I was shocked to read Joanna Salmen’s opinion column regarding the protesting of the bar dress codes.
Johnny O’s and Brothers do have the constitutional right to maintain a dress code for their patrons. The protesters were not trying to take this right from the businesses. They were trying to convince other patrons to take the inherently racist dress codes into account and to reconsider who they are willing to give their money to. They were also trying to send out a message to the bar owners that practices of exclusion, especially exclusion that has racist orientation, not only reflects negatively on them as people, but is also bad for business.
Salmen tried to assuage Herald readers by describing her high school dress code and how it was appropriate for her private school.
What her plaid skirt has to do with racist dress codes at the bars eludes me. Maybe we should bring it into context. If she was told she could not get into one of the bars unless she had makeup, a skirt and heels on, she would be protesting, claiming that the dress codes were sexist (or at least I hope she would).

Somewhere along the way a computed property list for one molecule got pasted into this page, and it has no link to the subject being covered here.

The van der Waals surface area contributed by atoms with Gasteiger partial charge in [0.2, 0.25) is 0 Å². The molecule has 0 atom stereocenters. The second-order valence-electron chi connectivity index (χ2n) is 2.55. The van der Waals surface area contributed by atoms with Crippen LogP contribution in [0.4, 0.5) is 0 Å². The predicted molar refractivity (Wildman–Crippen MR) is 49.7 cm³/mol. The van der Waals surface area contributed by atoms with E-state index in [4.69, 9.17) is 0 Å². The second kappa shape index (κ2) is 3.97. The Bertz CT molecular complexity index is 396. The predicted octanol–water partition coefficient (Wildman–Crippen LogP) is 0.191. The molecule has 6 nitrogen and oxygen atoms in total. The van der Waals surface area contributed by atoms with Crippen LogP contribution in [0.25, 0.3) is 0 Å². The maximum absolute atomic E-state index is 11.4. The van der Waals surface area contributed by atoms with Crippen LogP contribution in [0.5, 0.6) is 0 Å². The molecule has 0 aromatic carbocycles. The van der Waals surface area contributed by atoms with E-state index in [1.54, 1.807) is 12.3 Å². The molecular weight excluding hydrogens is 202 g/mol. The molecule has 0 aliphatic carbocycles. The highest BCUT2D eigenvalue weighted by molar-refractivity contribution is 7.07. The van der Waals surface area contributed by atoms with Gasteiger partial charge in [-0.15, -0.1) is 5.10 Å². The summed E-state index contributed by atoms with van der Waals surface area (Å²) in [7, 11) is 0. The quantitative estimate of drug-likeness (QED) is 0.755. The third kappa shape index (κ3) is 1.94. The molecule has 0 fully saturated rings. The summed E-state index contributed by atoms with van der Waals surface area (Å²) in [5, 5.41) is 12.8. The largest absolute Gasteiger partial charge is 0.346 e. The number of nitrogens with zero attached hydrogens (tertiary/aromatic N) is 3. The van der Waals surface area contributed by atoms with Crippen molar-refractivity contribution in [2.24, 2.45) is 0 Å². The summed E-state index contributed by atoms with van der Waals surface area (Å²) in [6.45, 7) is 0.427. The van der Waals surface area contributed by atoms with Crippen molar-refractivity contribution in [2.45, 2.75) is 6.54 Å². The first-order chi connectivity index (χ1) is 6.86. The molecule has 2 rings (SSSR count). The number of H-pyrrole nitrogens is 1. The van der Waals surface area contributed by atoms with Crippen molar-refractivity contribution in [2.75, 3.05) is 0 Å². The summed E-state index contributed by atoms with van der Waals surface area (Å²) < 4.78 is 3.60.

The bottom line is the guidelines are racist. You columnist made the statement that “the dress code prohibits items of clothing that everyone in Madison may be subject to wear from time to time.” I apologize if this is blunt, but I don’t know many white guys that wear “wave/skull caps.”
By saying that the guidelines rightly attempted to “end a yearlong streak of dangerous behavior,” I finally got it. Whenever the guy in the Ben Wallace jersey runs into the guy in the Artest jersey, trouble is in the air. What the community needs to understand is that violence is not propagated by attire; it’s propagated by people, no matter what they wear. The hip-hop community is not at fault.